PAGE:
Before someone can become a sperm donor or an egg donor in a clinical setting, they usually have to meet certain criteria, and undergo various tests and checks. This is to increase the chances of assisted conception being successful, and to reduce risks to the health of the resulting donor-conceived child.
In the UK and elsewhere, professional bodies have drawn up guidelines for screening donors, and these guidelines are revised periodically in line with the latest evidence and thinking. However, some clinics and services might also choose to employ additional tests.
One important way of assessing donors is carrier screening. Originally pioneered in the USA in 1971 (by Ashkenazi Jewish communities seeking to avoid the transmission of Tay-Sachs disease), and subsequently refined with advances in genetics, carrier screening involves finding out whether prospective parents – or prospective donors – carry gene variants that could lead to disease in a subsequent generation (even if the parent or donor is not affected by the relevant disease themselves).
Traditionally, carrier screening was performed for one gene at a time, and was offered for genes strongly associated with severe conditions (such as Tay-Sachs) that are either present from birth or manifest during childhood. However, in 2010 a so-called 'universal carrier test' became available for the first time, ushering in a new era of expanded carrier screening. This involves identifying simultaneously the presence or absence of many gene variants (potentially thousands), which might be associated with a vast number of different conditions (of varying severity and predictability).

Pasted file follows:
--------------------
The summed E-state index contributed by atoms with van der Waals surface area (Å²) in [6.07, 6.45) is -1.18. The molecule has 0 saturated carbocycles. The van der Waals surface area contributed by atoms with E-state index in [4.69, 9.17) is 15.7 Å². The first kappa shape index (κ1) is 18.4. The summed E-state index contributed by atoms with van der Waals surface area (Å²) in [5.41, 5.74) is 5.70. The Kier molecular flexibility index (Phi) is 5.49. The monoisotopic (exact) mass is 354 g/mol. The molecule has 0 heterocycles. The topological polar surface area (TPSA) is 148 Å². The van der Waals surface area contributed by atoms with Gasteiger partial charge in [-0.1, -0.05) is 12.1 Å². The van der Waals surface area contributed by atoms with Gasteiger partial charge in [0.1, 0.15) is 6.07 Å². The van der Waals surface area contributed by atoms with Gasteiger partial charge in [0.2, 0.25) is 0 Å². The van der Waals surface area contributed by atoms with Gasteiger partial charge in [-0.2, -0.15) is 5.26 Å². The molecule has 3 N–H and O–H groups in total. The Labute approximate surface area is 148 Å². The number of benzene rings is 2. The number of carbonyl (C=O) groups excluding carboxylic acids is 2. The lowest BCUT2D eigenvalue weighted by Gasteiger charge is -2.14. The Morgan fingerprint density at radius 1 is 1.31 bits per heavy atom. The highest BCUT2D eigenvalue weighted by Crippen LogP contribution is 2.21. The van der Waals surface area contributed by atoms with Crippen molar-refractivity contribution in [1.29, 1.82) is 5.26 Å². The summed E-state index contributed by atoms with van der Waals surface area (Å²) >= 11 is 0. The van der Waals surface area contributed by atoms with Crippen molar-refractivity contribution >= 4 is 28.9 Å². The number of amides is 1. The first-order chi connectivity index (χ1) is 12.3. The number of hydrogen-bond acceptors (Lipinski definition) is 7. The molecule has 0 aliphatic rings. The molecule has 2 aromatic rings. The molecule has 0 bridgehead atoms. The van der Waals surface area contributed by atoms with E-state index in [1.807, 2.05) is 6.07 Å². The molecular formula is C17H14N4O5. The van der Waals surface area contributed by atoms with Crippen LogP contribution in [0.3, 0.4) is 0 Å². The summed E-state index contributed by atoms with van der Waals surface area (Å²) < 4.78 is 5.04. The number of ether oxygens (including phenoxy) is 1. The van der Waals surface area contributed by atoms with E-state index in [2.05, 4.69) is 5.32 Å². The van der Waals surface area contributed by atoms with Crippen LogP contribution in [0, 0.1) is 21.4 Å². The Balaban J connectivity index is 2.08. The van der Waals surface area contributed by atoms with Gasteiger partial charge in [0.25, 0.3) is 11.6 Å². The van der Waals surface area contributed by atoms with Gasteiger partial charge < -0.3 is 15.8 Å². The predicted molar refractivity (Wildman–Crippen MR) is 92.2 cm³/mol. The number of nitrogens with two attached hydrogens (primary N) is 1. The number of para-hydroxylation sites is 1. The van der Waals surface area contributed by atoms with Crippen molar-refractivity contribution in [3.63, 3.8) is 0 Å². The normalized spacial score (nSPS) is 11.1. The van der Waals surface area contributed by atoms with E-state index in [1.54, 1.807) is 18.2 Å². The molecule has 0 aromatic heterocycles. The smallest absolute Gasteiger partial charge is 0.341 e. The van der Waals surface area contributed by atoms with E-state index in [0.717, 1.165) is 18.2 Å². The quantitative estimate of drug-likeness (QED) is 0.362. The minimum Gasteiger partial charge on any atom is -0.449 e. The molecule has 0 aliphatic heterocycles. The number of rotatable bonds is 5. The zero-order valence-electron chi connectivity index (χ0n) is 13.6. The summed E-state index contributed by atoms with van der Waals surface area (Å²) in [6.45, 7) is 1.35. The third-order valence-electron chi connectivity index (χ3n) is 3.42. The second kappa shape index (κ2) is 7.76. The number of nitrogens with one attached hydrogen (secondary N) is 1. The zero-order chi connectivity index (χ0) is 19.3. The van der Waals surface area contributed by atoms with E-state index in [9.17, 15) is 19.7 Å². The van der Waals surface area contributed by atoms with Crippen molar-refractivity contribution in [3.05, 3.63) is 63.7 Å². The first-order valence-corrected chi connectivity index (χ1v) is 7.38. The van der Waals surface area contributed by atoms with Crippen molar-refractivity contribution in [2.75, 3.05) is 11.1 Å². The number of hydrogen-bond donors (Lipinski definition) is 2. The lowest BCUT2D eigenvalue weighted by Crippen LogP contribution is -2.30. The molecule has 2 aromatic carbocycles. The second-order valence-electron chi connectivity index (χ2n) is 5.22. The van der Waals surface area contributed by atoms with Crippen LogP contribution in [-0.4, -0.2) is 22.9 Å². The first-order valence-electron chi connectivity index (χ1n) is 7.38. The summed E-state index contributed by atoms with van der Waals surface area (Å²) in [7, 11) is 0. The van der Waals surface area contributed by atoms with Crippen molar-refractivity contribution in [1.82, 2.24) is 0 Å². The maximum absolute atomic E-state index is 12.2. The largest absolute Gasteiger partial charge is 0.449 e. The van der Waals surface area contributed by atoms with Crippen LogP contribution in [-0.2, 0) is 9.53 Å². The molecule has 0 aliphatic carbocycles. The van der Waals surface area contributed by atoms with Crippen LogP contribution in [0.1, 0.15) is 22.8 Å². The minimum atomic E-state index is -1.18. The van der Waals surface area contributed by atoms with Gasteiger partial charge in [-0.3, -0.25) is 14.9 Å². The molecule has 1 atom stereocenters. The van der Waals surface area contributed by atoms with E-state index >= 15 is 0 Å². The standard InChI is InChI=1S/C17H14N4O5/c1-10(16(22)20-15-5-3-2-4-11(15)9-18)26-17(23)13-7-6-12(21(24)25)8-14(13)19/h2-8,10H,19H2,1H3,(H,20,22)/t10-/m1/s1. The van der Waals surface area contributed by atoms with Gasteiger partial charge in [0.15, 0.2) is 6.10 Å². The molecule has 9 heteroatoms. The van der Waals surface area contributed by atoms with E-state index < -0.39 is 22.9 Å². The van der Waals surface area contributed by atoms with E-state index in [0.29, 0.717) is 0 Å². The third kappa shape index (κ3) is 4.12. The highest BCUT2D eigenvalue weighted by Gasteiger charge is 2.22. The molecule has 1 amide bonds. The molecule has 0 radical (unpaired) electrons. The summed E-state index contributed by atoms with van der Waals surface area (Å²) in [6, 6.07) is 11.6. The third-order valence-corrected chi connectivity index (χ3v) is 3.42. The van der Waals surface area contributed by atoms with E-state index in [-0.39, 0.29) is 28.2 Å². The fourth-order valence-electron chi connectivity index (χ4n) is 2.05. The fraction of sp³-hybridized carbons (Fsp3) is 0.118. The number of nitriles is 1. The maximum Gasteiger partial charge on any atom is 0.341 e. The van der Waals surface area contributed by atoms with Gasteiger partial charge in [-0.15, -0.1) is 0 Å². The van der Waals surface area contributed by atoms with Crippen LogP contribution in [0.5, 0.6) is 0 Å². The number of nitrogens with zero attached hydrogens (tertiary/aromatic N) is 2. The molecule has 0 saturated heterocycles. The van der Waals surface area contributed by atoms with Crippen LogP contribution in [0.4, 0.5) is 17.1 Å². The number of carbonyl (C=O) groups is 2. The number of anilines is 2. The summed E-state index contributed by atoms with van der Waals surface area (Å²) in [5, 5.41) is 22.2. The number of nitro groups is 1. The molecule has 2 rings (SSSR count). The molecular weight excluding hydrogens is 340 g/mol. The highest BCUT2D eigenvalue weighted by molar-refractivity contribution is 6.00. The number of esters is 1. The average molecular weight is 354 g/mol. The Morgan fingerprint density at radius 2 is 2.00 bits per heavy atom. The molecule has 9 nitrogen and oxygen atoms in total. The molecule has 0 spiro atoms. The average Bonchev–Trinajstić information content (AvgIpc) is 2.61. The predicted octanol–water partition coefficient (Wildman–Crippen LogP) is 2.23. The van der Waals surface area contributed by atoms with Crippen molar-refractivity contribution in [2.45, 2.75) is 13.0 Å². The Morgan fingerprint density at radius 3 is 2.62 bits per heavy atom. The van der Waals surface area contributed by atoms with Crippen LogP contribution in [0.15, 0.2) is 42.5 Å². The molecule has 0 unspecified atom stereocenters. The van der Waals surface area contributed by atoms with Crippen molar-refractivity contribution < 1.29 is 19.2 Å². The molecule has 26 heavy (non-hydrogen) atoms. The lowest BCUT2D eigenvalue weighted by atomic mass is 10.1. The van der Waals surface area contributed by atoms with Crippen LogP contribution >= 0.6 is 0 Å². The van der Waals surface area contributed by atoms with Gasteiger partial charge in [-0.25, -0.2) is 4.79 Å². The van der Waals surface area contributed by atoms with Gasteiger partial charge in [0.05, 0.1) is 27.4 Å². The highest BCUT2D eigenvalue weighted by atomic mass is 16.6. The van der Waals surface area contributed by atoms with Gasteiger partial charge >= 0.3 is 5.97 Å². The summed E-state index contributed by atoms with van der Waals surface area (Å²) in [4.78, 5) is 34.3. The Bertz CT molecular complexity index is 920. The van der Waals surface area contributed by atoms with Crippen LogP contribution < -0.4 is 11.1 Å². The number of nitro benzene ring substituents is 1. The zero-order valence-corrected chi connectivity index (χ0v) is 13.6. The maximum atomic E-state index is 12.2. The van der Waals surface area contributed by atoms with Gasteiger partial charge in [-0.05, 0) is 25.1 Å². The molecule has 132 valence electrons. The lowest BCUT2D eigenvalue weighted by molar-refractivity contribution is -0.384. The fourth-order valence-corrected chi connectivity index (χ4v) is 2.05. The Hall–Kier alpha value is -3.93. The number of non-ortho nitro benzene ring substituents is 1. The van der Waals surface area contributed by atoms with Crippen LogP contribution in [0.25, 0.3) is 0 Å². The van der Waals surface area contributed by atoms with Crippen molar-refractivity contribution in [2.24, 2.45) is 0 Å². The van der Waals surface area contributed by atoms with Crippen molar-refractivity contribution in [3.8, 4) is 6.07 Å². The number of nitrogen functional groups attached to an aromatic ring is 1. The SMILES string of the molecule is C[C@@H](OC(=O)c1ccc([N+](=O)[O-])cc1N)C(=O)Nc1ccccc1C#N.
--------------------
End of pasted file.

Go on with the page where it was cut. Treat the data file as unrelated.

Unlike traditional carrier screening, expanded carrier screening does not have to be guided or constrained by a person's individual or family history. For this reason, expanded carrier screening can sometimes lead to results that are unanticipated, or that are challenging to interpret.
However, a number of clinics and services in the private sector are now offering expanded carrier screening, as a way of assessing sperm and egg donors.
At this week's free-to-attend online event 'Careful What You Look For: What Should We Be Testing For in Sperm and Egg Donors?', produced in partnership with the Scottish Government, the Progress Educational Trust (PET) will be exploring questions including:
What conditions, or risk factors, is it practical and reasonable to screen for in sperm donors and egg donors? And what is it reasonable not to screen for?
Given that practically everyone is a carrier of at least some disease-related gene variants, does expanded carrier screening threaten to exclude most or all potential donors?
How can donors consent meaningfully to being screened for large numbers of conditions? And how can recipients of donor sperm or donor eggs make sense of such information about the donor?
What might the impact of expanded carrier screening be on the donor, and on the donor's own family (or plans for a future family)? Is there a role for genetic counselling?